# Build the blancmange function

The blancmange function is used as an example in basic calculus of a function that is continuous everywhere, but differentiable nowhere. It achieves this effect by using the sums of ever-diminishing triangle-wave functions.

Your task is to build a program that takes a binary fractional number in the interval [0, 1] and returns the exact height of the blancmange curve at that position. Both fractions can be represented using the notation of your choice, but if you are using a nonstandard one (e.g. not IEEE floating-point or an integer with a fixed radix point), you must explain it in your solution, and your notation must support an accuracy of at least 2-52.

• wait... 'exact', or 'accuracy of at least 2^-52'? Sep 7, 2013 at 23:05
• The function must take inputs with accuracy up to 2^-52 (and round them to a binary fraction), but must return the exact output for the rounded input (binary fractions have exact representations in blancmange). Sep 8, 2013 at 0:36
• I don't get what you mean by binary fraction. Is 3/5 a binary fraction? Or it is when I write it 11/101? Or denominator must be a power of 2? Or what? Feb 11, 2017 at 10:43

# Ruby, 53 characters

f=->x{x>0?f[2*x=x<0.5?x:1-x]/2+x: 0}
\$><<f[gets.to_f]


expanded:

f = lambda do |x|
if i>0
x = 1 - x unless x < 0.5
return x + f[2*x] / 2
else
return 0
end
end

print f[gets.to_f]


The input is a decimal value, assumed to be in the range 0..1 . The output is a decimal value. The platform native double precision numeric type is used, and is assumed to be at least 53 bits of mantissa. Since every floating point value in a binary fraction, this algorithm will always terminate after at most 53 (with the default precision) steps.

• Save one char: f=->x{x>0?f[2*x=x<0.5?x:1-x]/2+x: 0} Sep 7, 2013 at 15:50

# Mathematica 92 chars

This uses exact arithmetic (fractions).

b@n_:=FoldList[#+{1,#2}/2^n&,{0,0},
Total/@ (2 Reverse[IntegerDigits[#,2,n]&/@Range[0,2^n-1]]-1)]


{{{0, 0}, {1/2, 1/2}, {1, 0}}, {{0, 0}, {1/4, 1/2}, {1/2, 1/2}, {3/4, 1/2}, {1, 0}}, {{0, 0}, {1/8, 3/8}, {1/4, 1/2}, {3/8, 5/8}, {1/2, 1/2}, {5/8, 5/8}, {3/4, 1/2}, {7/8, 3/8}, {1, 0}}, {{0, 0}, {1/16, 1/4}, {1/8, 3/8}, {3/16, 1/2}, {1/4, 1/2}, {5/16, 5/8}, {3/8, 5/ 8}, {7/16, 5/8}, {1/2, 1/2}, {9/16, 5/8}, {5/8, 5/8}, {11/16, 5/ 8}, {3/4, 1/2}, {13/16, 1/2}, {7/8, 3/8}, {15/16, 1/4}, {1, 0}}}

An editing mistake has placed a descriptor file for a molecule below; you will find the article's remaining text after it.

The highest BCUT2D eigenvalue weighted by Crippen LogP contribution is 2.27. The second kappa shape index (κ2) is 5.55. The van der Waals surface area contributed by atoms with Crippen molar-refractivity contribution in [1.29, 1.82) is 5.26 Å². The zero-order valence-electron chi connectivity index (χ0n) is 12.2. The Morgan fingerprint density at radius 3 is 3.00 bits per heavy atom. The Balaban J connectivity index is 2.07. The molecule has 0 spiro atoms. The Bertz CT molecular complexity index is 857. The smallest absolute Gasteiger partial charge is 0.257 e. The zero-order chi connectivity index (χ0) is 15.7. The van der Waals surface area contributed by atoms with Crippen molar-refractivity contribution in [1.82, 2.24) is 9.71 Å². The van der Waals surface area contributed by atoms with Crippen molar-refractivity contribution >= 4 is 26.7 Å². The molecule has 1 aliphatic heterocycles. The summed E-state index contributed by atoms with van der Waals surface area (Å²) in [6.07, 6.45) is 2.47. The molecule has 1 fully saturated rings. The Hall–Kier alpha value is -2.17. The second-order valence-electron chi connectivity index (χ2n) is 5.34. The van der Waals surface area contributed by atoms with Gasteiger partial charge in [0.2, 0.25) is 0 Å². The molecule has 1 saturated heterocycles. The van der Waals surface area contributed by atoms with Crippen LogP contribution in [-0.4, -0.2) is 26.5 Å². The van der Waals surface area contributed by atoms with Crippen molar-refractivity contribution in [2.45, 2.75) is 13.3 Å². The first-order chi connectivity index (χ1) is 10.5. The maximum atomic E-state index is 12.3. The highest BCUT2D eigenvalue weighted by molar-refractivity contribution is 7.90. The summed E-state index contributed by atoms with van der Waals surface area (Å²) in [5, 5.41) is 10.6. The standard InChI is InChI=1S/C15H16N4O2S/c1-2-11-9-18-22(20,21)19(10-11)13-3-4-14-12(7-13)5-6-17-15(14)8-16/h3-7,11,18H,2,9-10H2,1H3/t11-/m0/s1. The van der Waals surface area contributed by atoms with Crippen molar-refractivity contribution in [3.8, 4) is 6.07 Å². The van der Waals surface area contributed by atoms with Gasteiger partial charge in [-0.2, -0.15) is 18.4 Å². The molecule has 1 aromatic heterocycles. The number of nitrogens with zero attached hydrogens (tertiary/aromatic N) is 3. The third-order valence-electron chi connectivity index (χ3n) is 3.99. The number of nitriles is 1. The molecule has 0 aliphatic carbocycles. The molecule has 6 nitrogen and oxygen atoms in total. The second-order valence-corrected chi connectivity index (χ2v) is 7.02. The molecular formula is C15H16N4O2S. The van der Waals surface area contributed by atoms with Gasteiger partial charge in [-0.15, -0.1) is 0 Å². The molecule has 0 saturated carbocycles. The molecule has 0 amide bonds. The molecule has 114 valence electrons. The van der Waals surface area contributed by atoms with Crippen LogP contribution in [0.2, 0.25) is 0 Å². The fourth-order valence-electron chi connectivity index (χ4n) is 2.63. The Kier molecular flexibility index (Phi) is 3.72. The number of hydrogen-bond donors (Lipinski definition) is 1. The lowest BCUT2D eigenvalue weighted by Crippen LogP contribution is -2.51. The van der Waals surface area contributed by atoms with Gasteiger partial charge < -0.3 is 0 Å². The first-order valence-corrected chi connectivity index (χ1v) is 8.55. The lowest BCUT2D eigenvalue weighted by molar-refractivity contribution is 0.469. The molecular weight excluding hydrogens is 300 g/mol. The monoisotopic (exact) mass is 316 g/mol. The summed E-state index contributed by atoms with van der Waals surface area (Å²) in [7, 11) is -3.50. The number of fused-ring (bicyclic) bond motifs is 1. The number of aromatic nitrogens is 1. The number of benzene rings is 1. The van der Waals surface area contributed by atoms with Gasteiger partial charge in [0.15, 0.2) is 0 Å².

Source: Borut Levart [http : // demonstrations.wolfram.com/TakagiCurve/ ]

# Mathcad, 73 "bytes"

The Mathcad worksheet shown here defines the triangle function s(x) and the blancmange function (blanc(x) - but deemed to be just b(x) for golfing purposes). It also presents two variants, one specialized for rational numbers with power of two divisors, and one specialized for number of iterations of the summation. The worksheet also presents plots of the various blancmange functions and tables of their results.

The blancmange function works in both numeric (IEEE floating point) and symbolic (arbitrary arithmetic) modes.

Mathcad uses a virtual 2D worksheet on which the user places text or executable expressions (eg, formula or programs). Mathcad saves its worksheets in an XML format, which means that even a small program can be many hundreds or thousands of text characters long. For the purposes of code golfing, I take a Mathcad "byte" to mean the number of distinct symbols that the user must enter to create a program.

For example, to evaluate an expression, the user types "="; Mathcad will place an evaluation operator on the worksheet, which gives the appearance of an "=" sign bounded by two black box symbols (known as placeholders). Writing an expression in the left hand placeholder will cause Mathcad to evaluate the expression and put the result in the right hand placeholder. If the expression is a simple variable, "a" say, that contains a value, then from an user perspective this would count as 2 byte program "a" and "=". Raising one number to the power of another comprises entering the exponent operator (^) and then entering the two numbers in the appropriate placeholders. So, 3^4 would be a 3 byte program.

## JavaScript (ES6), 35 bytes

B=x=>x%1?B(2*x%1)/2+(x<1/2?x:1-x):0


A straightforward implementation of this recursive formula.

Not sure if this counts, but this Pari GP implementation works for any x. 53 bytes

s(x)=abs(x-round(x)); bm(x)=sum(i=0,50,s(2^i*x)/2^i);

• You should include a byte count with your answer. Feb 10, 2017 at 17:42
• The bytecount is the number of characters? Feb 10, 2017 at 22:39
• For this answer yes Feb 10, 2017 at 22:40